According to Google, Sycamore, its 53-qubit quantum computer, was able to compute a proof in three minutes and 20 seconds that shows that the numbers generated by a random number generator are actually random. Theoretically, Summit, the world's most powerful supercomputer, would take about 10,000 years to solve the same problem ̵
Already, however, Google's claim has sparked controversy. In an interview with FT Dario Gil, head of research at IBM, said the company's claim was "unreasonable – it's just wrong." He went on to say that Sycamore does not pass the litmus test for a general-purpose quantum computer because it was developed to solve a specific problem. Part of the topic is the term "quantum supremacy". It was coined in 2012 by the theoretical physicist John Preskill and is intended to denote the moment when a quantum computer is created that can perform calculations that even the most powerful supercomputers can not perform. In a highly competitive area such as the quantum computer, the first research team to claim the supremacy of quantum computing is a big deal. According to an anonymous source with whom FT spoke, the team writing the paper was reluctant to use the term because it fears that it would turn out to be arrogant.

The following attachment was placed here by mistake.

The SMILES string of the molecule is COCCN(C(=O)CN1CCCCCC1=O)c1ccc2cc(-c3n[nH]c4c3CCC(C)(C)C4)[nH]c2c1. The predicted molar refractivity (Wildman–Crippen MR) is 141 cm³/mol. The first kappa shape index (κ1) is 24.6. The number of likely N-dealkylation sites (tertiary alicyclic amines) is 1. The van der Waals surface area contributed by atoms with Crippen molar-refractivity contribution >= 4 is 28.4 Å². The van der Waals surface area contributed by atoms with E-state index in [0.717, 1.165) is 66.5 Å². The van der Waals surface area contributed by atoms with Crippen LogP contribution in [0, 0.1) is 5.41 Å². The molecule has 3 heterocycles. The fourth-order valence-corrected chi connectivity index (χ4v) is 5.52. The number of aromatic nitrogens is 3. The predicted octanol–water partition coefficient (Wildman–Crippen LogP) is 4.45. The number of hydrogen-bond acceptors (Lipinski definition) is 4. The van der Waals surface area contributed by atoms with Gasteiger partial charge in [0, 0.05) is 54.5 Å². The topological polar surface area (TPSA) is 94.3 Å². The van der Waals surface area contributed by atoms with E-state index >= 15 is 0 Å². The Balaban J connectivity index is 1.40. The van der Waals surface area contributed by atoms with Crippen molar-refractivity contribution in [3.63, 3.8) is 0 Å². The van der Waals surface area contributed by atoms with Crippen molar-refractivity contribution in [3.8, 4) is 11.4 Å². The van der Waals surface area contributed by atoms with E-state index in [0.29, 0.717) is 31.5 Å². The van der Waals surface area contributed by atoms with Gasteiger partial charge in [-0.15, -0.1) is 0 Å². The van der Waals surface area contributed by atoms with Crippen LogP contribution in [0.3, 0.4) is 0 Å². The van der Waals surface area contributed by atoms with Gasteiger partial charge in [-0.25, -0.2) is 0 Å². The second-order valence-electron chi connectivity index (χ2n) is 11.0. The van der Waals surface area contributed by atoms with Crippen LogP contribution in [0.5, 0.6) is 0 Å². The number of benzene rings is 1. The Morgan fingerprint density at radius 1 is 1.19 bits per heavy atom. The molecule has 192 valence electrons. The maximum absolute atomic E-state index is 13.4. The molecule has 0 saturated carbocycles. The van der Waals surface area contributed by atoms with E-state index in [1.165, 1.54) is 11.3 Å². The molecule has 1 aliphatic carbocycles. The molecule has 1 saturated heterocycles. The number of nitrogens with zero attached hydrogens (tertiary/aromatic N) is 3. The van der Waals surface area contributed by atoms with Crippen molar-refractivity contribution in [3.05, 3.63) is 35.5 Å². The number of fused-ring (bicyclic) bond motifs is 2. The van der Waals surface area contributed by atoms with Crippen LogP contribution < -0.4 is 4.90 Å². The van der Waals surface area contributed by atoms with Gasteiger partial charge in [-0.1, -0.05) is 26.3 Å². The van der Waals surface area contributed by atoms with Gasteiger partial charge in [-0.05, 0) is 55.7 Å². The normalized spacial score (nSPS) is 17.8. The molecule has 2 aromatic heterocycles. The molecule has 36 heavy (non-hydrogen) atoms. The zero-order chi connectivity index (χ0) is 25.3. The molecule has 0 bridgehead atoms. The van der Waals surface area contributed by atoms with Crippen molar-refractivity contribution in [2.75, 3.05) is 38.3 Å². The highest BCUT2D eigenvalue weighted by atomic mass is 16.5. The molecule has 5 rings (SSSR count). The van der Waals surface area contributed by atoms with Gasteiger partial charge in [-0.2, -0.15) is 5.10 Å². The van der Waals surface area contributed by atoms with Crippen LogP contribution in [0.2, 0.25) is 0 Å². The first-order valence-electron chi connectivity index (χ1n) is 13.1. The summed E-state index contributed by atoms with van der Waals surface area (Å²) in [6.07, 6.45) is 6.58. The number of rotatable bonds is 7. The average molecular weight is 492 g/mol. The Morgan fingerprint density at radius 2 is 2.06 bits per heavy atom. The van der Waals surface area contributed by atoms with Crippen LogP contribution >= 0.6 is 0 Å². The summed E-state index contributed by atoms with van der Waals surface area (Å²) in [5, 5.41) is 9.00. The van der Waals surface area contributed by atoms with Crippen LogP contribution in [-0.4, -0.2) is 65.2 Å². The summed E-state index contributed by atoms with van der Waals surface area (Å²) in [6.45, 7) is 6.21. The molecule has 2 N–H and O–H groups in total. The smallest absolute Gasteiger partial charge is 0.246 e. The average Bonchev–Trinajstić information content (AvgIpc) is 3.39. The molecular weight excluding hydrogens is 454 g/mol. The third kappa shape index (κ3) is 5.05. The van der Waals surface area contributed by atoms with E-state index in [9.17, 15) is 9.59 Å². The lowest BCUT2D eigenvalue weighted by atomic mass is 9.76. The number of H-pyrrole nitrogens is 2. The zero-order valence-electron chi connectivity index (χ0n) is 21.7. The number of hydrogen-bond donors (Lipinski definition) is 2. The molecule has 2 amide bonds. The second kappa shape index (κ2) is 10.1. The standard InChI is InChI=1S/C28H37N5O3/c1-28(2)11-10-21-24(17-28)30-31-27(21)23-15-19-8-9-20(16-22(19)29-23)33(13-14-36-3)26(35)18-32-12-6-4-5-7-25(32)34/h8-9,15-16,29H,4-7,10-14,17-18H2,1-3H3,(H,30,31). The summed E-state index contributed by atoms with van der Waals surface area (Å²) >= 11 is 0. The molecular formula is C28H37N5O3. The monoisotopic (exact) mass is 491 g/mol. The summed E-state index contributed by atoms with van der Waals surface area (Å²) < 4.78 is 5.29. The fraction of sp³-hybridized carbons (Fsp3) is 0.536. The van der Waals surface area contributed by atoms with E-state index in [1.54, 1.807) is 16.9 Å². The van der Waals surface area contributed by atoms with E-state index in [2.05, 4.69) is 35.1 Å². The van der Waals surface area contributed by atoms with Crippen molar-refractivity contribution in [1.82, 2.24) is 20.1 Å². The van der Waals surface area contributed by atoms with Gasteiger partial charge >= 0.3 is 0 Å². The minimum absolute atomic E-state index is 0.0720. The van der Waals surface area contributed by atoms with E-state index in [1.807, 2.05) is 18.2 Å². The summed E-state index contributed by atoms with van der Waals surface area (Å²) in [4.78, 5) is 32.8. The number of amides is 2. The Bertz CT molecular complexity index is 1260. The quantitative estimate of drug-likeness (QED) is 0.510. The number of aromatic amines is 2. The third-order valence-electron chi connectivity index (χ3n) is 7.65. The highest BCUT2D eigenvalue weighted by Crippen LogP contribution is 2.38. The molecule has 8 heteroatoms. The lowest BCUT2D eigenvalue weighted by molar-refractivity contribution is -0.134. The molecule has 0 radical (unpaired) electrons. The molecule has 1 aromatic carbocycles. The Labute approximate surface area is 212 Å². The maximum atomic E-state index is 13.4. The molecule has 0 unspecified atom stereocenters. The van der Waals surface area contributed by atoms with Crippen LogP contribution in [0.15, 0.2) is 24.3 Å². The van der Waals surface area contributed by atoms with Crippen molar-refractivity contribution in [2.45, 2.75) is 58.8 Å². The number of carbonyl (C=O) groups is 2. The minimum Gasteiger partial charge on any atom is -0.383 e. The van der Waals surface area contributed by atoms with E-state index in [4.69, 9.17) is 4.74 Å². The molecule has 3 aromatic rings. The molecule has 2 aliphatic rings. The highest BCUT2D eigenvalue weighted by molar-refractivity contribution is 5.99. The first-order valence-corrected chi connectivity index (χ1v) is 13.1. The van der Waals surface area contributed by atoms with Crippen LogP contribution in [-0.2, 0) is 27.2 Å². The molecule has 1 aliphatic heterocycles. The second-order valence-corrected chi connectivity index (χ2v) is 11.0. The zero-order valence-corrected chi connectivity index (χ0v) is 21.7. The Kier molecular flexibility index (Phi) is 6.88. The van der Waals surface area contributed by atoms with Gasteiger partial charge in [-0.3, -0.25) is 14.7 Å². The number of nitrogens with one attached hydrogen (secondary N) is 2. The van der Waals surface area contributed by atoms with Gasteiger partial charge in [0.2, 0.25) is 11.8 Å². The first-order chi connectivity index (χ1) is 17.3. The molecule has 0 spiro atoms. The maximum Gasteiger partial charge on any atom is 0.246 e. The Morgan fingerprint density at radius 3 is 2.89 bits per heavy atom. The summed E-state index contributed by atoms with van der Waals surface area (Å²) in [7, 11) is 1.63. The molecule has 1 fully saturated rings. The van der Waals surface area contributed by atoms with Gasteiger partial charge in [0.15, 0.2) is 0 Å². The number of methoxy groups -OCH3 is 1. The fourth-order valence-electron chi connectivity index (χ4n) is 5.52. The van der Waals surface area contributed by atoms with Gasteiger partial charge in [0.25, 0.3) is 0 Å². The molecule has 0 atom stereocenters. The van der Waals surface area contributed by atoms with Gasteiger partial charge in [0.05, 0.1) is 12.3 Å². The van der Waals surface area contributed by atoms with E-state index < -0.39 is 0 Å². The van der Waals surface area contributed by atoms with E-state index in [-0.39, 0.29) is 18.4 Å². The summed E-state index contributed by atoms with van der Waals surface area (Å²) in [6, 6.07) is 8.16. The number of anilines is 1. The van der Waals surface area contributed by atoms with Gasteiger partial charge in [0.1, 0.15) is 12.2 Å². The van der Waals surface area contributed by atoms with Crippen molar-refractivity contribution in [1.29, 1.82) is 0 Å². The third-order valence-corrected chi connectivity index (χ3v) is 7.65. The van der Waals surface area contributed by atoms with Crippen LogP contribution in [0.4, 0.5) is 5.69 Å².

Other computer scientists were less critical of the breakthrough. Daniel Lidar, Professor of Engineering at the University of Southern California, told FT (19459005) that the company had "demonstrated a path to scalable quantum computing." Whether you define what Google could achieve with Sycamore as a quantum computer or not is, in a sense, unimportant. Crucial is that the company could solve some complex problems on the way to the full quantum computer. We may be years away from using quantum computers to change our daily lives, but Google's achievement marks an important first step.